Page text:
What is more important to you, safety or goodness?
“Ooh!” said Susan… “Is he—quite safe? I shall feel rather nervous about meeting a lion.”
“Safe?” said Mr Beaver;… “Who said anything about safe? ‘Course he isn’t safe. But he’s good. He’s the King, I tell you.”
The idea that “good” might not be “safe”, and that “safe” is not automatically “good” comes as a surprise in today’s safety-conscious world, where safety has become synonymous with universal good. CS Lewis, however, had encountered the God of the Bible and used this experience to form the character of Aslan, the Lion-King of Narnia. The fact that so many children, and adults too, have been absorbed in, and enriched by the complex characters portrayed in his Narnian tales suggests that his characterisation describes a reality that resonates in human hearts and minds.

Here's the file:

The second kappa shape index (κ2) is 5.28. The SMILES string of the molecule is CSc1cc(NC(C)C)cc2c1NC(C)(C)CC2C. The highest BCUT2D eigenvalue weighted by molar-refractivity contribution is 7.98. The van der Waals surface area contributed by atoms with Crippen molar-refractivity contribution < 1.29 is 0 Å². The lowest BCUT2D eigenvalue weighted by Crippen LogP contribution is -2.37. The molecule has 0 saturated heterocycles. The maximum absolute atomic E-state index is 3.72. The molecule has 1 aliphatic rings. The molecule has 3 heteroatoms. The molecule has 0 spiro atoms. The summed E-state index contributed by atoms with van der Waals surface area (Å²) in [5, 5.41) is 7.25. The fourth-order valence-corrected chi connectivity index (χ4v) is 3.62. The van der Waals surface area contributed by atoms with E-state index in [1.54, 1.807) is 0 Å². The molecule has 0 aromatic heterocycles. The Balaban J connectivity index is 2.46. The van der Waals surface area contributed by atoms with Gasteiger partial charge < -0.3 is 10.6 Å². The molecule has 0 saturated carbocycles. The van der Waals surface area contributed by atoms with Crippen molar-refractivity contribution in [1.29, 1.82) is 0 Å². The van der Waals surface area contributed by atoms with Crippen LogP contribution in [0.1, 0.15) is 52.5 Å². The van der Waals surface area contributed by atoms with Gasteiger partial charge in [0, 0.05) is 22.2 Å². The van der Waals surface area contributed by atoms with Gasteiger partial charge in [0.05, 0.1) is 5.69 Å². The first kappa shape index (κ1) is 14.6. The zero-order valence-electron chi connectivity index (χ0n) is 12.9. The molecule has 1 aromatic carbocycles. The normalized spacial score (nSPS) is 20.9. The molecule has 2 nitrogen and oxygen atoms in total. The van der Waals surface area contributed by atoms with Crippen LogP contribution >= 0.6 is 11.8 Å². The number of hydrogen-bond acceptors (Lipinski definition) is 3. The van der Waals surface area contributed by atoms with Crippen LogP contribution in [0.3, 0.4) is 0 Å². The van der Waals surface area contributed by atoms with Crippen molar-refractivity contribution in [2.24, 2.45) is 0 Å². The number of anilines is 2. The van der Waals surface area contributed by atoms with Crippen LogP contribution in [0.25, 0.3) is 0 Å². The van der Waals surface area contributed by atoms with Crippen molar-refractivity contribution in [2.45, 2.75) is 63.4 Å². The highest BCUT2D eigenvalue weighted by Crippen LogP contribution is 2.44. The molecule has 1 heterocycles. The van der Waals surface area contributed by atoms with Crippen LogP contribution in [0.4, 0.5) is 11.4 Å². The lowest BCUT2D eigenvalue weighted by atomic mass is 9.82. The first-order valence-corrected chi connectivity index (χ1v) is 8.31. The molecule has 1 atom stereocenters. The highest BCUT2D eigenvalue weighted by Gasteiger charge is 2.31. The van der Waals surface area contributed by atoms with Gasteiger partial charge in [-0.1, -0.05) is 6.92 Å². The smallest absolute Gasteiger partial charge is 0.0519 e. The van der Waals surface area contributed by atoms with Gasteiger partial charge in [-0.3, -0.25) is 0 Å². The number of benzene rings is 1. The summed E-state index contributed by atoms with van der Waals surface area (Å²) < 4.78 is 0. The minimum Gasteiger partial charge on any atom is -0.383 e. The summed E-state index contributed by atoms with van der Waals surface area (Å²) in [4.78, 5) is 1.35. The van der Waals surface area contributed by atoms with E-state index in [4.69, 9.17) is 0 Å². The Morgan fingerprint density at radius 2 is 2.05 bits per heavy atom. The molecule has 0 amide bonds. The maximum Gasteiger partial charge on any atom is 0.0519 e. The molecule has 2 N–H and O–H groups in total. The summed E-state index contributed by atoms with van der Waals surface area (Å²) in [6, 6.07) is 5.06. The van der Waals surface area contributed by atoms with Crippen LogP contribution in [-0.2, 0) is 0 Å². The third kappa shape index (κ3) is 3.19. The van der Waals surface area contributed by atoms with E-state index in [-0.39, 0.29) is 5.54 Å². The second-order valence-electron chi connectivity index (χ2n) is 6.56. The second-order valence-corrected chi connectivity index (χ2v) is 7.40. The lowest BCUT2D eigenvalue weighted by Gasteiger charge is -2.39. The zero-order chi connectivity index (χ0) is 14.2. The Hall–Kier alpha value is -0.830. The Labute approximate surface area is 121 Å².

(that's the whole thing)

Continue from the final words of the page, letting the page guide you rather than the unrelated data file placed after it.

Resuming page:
The writers of the bible, present us with a God who they are struggling to comprehend, let alone describe or interact with in a positive way.